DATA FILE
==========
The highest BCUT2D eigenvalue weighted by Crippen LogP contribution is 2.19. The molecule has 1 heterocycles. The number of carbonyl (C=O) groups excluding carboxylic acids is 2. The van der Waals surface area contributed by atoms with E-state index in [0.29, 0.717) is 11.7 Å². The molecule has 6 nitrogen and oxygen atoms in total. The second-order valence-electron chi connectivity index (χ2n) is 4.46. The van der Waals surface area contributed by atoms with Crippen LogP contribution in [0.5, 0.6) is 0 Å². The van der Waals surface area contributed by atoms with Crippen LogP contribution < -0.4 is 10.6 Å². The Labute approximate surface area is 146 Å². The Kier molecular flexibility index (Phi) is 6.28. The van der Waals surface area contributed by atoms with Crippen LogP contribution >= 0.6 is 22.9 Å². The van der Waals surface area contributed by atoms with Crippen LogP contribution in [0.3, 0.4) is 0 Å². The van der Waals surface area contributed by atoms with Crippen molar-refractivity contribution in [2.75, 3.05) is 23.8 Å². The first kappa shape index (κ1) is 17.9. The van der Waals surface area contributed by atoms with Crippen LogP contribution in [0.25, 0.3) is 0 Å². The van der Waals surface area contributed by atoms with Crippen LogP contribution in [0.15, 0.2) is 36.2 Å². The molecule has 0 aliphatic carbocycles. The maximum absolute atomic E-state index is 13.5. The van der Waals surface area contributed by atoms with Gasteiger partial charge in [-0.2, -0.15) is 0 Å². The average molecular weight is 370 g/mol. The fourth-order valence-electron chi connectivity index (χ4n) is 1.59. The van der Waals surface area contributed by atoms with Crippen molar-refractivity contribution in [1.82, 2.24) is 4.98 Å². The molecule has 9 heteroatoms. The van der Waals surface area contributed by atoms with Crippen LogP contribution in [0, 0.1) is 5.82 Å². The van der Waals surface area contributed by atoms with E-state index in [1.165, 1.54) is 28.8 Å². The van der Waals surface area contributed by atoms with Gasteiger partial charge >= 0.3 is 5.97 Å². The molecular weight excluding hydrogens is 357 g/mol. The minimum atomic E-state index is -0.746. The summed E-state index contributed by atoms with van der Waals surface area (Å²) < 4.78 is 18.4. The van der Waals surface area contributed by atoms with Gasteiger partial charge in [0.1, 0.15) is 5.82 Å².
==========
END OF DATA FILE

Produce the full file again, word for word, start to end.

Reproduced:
The highest BCUT2D eigenvalue weighted by Crippen LogP contribution is 2.19. The molecule has 1 heterocycles. The number of carbonyl (C=O) groups excluding carboxylic acids is 2. The van der Waals surface area contributed by atoms with E-state index in [0.29, 0.717) is 11.7 Å². The molecule has 6 nitrogen and oxygen atoms in total. The second-order valence-electron chi connectivity index (χ2n) is 4.46. The van der Waals surface area contributed by atoms with Crippen LogP contribution in [0.5, 0.6) is 0 Å². The van der Waals surface area contributed by atoms with Crippen LogP contribution < -0.4 is 10.6 Å². The Labute approximate surface area is 146 Å². The Kier molecular flexibility index (Phi) is 6.28. The van der Waals surface area contributed by atoms with Crippen LogP contribution >= 0.6 is 22.9 Å². The van der Waals surface area contributed by atoms with Crippen LogP contribution in [0.3, 0.4) is 0 Å². The van der Waals surface area contributed by atoms with Crippen molar-refractivity contribution in [2.75, 3.05) is 23.8 Å². The first kappa shape index (κ1) is 17.9. The van der Waals surface area contributed by atoms with Crippen LogP contribution in [0.25, 0.3) is 0 Å². The van der Waals surface area contributed by atoms with Crippen LogP contribution in [0.15, 0.2) is 36.2 Å². The molecule has 0 aliphatic carbocycles. The maximum absolute atomic E-state index is 13.5. The van der Waals surface area contributed by atoms with Gasteiger partial charge in [-0.2, -0.15) is 0 Å². The average molecular weight is 370 g/mol. The fourth-order valence-electron chi connectivity index (χ4n) is 1.59. The van der Waals surface area contributed by atoms with Crippen molar-refractivity contribution in [1.82, 2.24) is 4.98 Å². The molecule has 9 heteroatoms. The van der Waals surface area contributed by atoms with Crippen LogP contribution in [0, 0.1) is 5.82 Å². The van der Waals surface area contributed by atoms with E-state index in [1.165, 1.54) is 28.8 Å². The van der Waals surface area contributed by atoms with Gasteiger partial charge >= 0.3 is 5.97 Å². The molecular weight excluding hydrogens is 357 g/mol. The minimum atomic E-state index is -0.746. The summed E-state index contributed by atoms with van der Waals surface area (Å²) < 4.78 is 18.4. The van der Waals surface area contributed by atoms with Gasteiger partial charge in [0.1, 0.15) is 5.82 Å².